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Hot Job Alert: Anything With ‘Privacy’ In the Title

February 20, 2019, 2:00 PM UTC

Wanted: privacy software engineers, privacy officers, and privacy attorneys. In fact, anything with “privacy” in the title will do.

Data privacy workers have become hot commodities in the business world as legislators and consumers increasingly call for stronger data protection. Companies are increasingly hiring people who are specialized in privacy in one way or another—or are at least emphasizing “privacy” in the job ads they post online.

“There’s no question,” said Joel Wuesthoff, managing director of Robert Half Legal Consulting Solutions. “It is definitely a very hot space.”

Over the past four years, the number of openings with the terms “data privacy” or “data protection” in their titles on employment site Indeed have increased 75%, according to Indeed. The biggest rise in demand during that period was for privacy analysts, for which openings more than doubled.

Consumers and legislators have become more aware of privacy following a string of recent scandals—like Cambridge Analytica harvesting Facebook user data for political influence and Google Plus leaving user data vulnerable to hundreds of third-party apps. But even so, the rising demand for privacy-focused workers—executives, middle managers, lawyers, and technical experts—is mostly being driven by new regulation.

The push kicked off with the European Union’s General Data Protection Regulation, which took effect in May. Companies are also preparing for the California Consumer Protection Act, which will come into play in 2020, and any federal regulation that passes in the future.

The laws aim to improve transparency about the user data that companies collect and what they can do with it. The regulations also give users more control over what they share with companies, require that businesses let users delete their data, and mandate that typically voluminous terms of use agreements be easier to understand.

Data privacy regulation doesn’t just affect technology companies, it touches all businesses that collect data about their customers or users. Banks, pharmaceutical makers, health care providers, and technology firms are all calling Robert Half’s consulting arm about data privacy, Wuesthoff said.

Job openings reflect that rise in focus. In 2018, postings for data privacy and protection officers rose nearly 80% from the previous year after declining every year between 2014 and 2017. Meanwhile, openings for privacy consultants and privacy attorneys have more than doubled over the four-year span.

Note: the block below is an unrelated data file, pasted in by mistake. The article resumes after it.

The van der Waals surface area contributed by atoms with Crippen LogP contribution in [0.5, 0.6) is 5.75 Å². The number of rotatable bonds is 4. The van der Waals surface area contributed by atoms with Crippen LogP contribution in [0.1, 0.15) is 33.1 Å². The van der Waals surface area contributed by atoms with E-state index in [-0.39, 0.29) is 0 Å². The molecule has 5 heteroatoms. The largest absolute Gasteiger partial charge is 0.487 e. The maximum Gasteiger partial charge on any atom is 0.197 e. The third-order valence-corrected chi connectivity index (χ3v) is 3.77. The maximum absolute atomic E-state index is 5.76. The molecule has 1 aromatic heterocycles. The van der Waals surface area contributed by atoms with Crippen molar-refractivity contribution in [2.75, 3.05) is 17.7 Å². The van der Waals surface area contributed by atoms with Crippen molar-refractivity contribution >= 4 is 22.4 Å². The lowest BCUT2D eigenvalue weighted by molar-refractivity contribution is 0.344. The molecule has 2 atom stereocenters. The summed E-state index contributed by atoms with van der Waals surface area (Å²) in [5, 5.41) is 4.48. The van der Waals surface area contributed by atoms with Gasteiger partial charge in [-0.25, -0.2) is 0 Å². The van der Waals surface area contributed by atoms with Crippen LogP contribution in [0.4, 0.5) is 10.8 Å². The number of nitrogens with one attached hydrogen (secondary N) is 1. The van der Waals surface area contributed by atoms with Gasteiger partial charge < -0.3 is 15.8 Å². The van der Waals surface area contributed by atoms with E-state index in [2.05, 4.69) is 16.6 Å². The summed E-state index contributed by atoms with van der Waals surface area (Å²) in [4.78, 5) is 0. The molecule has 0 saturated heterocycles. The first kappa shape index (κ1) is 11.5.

Facebook currently has about 40 job openings with “privacy” in the title. Those listings include software developers who would work on features for letting users delete or anonymize their data, research jobs that explore how data is used, and policy managers who provide guidance to companies about privacy matters.

Meanwhile, Amazon has about 20 privacy-focused job openings, Google has about 10, and Twitter lists about five.

No salary information is available that shows how much workers who focus privacy earn. In any case, it’s probably impossible to compile considering the variety of jobs that fall under the privacy rubric.

In some cases, companies are turning to consulting firms to handle their privacy-related work for them.

“I probably get almost a request a day from companies in the U.S. and overseas for a variety of needs that are being driven from a privacy perspective,” Wuesthoff said. “Two years ago, we didn’t have that level of traffic.”

Whether it’s hiring full-time staffers or using consultants, experts say the greater demand for data professionals will only continue to grow.

“There’s an increasing awareness, and it’s occurring among business leadership,” Aileen Alexander, senior client partner at Korn Ferry, an executive recruiting and management consulting firm, said about privacy.

The nature of data privacy conversations are changing, too. Previously, companies often relied on their legal counsel to handle data privacy matters, Alexander said. Now, the companies are broadening responsibility for data privacy across the organization. Companies are asking themselves, “What are we doing from a business perspective?” she said.

Corporate boards are paying closer attention to data privacy because of the financial and reputational risk involved. For many, it’s among the top three concerns—up there with data security and challenges related to emerging technologies, Wuesthoff said.

In the future, companies will send more user data across borders, integrate new technologies, and be subject to more regulation that affects their marketing strategies. Privacy considerations will play a role in all of them.

“This is not going to get more simple; it’s going to get more complex,” said Wuesthoff.